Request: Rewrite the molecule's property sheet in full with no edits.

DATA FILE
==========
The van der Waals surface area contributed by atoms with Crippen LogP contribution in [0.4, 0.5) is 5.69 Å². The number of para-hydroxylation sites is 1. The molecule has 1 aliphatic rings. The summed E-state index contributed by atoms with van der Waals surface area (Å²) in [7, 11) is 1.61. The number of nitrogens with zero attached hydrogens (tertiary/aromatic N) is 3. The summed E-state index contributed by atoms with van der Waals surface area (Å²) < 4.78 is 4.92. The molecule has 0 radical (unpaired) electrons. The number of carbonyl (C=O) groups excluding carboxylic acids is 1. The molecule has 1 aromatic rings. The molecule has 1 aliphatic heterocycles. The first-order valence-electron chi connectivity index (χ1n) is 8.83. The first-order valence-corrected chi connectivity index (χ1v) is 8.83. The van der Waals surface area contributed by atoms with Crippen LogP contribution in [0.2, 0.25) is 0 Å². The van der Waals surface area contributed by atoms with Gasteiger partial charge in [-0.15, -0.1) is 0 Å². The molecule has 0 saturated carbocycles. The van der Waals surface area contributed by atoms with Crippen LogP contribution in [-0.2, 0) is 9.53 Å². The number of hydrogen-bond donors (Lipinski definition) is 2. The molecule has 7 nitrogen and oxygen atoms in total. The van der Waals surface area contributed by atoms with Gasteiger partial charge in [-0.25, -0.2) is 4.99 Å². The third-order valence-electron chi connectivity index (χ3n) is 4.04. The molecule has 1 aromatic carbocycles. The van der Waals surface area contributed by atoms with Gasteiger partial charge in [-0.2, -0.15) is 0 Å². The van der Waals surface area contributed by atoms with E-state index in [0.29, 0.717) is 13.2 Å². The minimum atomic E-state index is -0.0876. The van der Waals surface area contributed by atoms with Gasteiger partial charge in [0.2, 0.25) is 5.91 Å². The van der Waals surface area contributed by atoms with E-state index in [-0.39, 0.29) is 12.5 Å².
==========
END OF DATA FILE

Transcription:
The van der Waals surface area contributed by atoms with Crippen LogP contribution in [0.4, 0.5) is 5.69 Å². The number of para-hydroxylation sites is 1. The molecule has 1 aliphatic rings. The summed E-state index contributed by atoms with van der Waals surface area (Å²) in [7, 11) is 1.61. The number of nitrogens with zero attached hydrogens (tertiary/aromatic N) is 3. The summed E-state index contributed by atoms with van der Waals surface area (Å²) < 4.78 is 4.92. The molecule has 0 radical (unpaired) electrons. The number of carbonyl (C=O) groups excluding carboxylic acids is 1. The molecule has 1 aromatic rings. The molecule has 1 aliphatic heterocycles. The first-order valence-electron chi connectivity index (χ1n) is 8.83. The first-order valence-corrected chi connectivity index (χ1v) is 8.83. The van der Waals surface area contributed by atoms with Crippen LogP contribution in [0.2, 0.25) is 0 Å². The van der Waals surface area contributed by atoms with Gasteiger partial charge in [-0.15, -0.1) is 0 Å². The molecule has 0 saturated carbocycles. The van der Waals surface area contributed by atoms with Crippen LogP contribution in [-0.2, 0) is 9.53 Å². The number of hydrogen-bond donors (Lipinski definition) is 2. The molecule has 7 nitrogen and oxygen atoms in total. The van der Waals surface area contributed by atoms with Gasteiger partial charge in [-0.25, -0.2) is 4.99 Å². The third-order valence-electron chi connectivity index (χ3n) is 4.04. The molecule has 1 aromatic carbocycles. The van der Waals surface area contributed by atoms with Gasteiger partial charge in [-0.2, -0.15) is 0 Å². The van der Waals surface area contributed by atoms with E-state index in [0.29, 0.717) is 13.2 Å². The minimum atomic E-state index is -0.0876. The van der Waals surface area contributed by atoms with Gasteiger partial charge in [0.2, 0.25) is 5.91 Å². The van der Waals surface area contributed by atoms with E-state index in [-0.39, 0.29) is 12.5 Å².